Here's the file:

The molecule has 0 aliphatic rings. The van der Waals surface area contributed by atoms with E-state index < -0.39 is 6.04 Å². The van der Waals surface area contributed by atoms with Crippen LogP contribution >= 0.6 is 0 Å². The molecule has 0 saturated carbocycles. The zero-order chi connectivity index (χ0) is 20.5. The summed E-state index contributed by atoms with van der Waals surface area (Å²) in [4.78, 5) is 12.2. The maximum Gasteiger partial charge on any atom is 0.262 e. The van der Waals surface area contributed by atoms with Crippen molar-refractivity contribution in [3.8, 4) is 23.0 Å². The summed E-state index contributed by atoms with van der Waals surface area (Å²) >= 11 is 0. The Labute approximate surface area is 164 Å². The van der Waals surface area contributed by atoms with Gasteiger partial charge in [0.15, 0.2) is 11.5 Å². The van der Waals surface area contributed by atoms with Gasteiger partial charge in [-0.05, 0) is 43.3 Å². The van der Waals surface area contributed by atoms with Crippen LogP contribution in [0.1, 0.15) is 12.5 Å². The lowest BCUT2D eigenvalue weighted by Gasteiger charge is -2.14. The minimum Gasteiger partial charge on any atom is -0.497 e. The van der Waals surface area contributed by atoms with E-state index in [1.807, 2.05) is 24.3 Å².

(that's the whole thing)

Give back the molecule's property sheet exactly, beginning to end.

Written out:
The molecule has 0 aliphatic rings. The van der Waals surface area contributed by atoms with E-state index < -0.39 is 6.04 Å². The van der Waals surface area contributed by atoms with Crippen LogP contribution >= 0.6 is 0 Å². The molecule has 0 saturated carbocycles. The zero-order chi connectivity index (χ0) is 20.5. The summed E-state index contributed by atoms with van der Waals surface area (Å²) in [4.78, 5) is 12.2. The maximum Gasteiger partial charge on any atom is 0.262 e. The van der Waals surface area contributed by atoms with Crippen molar-refractivity contribution in [3.8, 4) is 23.0 Å². The summed E-state index contributed by atoms with van der Waals surface area (Å²) >= 11 is 0. The Labute approximate surface area is 164 Å². The van der Waals surface area contributed by atoms with Gasteiger partial charge in [0.15, 0.2) is 11.5 Å². The van der Waals surface area contributed by atoms with Gasteiger partial charge in [-0.05, 0) is 43.3 Å². The van der Waals surface area contributed by atoms with Crippen LogP contribution in [0.1, 0.15) is 12.5 Å². The lowest BCUT2D eigenvalue weighted by Gasteiger charge is -2.14. The minimum Gasteiger partial charge on any atom is -0.497 e. The van der Waals surface area contributed by atoms with E-state index in [1.807, 2.05) is 24.3 Å².